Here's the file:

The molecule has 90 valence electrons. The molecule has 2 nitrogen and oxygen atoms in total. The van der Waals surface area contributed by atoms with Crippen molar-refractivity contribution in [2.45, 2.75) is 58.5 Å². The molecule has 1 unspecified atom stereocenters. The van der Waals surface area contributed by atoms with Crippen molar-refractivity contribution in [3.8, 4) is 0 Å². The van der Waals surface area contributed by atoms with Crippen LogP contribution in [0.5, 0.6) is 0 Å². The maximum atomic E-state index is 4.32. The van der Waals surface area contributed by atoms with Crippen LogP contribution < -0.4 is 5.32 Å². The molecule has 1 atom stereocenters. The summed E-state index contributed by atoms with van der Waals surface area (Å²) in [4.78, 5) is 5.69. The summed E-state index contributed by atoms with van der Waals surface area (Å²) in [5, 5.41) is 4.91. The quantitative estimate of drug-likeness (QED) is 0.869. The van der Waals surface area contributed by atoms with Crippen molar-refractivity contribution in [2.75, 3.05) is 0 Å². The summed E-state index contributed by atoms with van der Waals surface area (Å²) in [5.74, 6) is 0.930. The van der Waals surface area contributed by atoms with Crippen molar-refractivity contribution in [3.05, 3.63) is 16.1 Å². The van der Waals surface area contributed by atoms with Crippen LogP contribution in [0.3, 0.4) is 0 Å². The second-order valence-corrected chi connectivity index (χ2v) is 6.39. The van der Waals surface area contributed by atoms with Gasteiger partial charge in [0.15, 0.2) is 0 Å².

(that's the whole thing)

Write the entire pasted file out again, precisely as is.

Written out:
The molecule has 90 valence electrons. The molecule has 2 nitrogen and oxygen atoms in total. The van der Waals surface area contributed by atoms with Crippen molar-refractivity contribution in [2.45, 2.75) is 58.5 Å². The molecule has 1 unspecified atom stereocenters. The van der Waals surface area contributed by atoms with Crippen molar-refractivity contribution in [3.8, 4) is 0 Å². The van der Waals surface area contributed by atoms with Crippen LogP contribution in [0.5, 0.6) is 0 Å². The maximum atomic E-state index is 4.32. The van der Waals surface area contributed by atoms with Crippen LogP contribution < -0.4 is 5.32 Å². The molecule has 1 atom stereocenters. The summed E-state index contributed by atoms with van der Waals surface area (Å²) in [4.78, 5) is 5.69. The summed E-state index contributed by atoms with van der Waals surface area (Å²) in [5, 5.41) is 4.91. The quantitative estimate of drug-likeness (QED) is 0.869. The van der Waals surface area contributed by atoms with Crippen molar-refractivity contribution in [2.75, 3.05) is 0 Å². The summed E-state index contributed by atoms with van der Waals surface area (Å²) in [5.74, 6) is 0.930. The van der Waals surface area contributed by atoms with Crippen molar-refractivity contribution in [3.05, 3.63) is 16.1 Å². The van der Waals surface area contributed by atoms with Crippen LogP contribution in [0.3, 0.4) is 0 Å². The second-order valence-corrected chi connectivity index (χ2v) is 6.39. The van der Waals surface area contributed by atoms with Gasteiger partial charge in [0.15, 0.2) is 0 Å².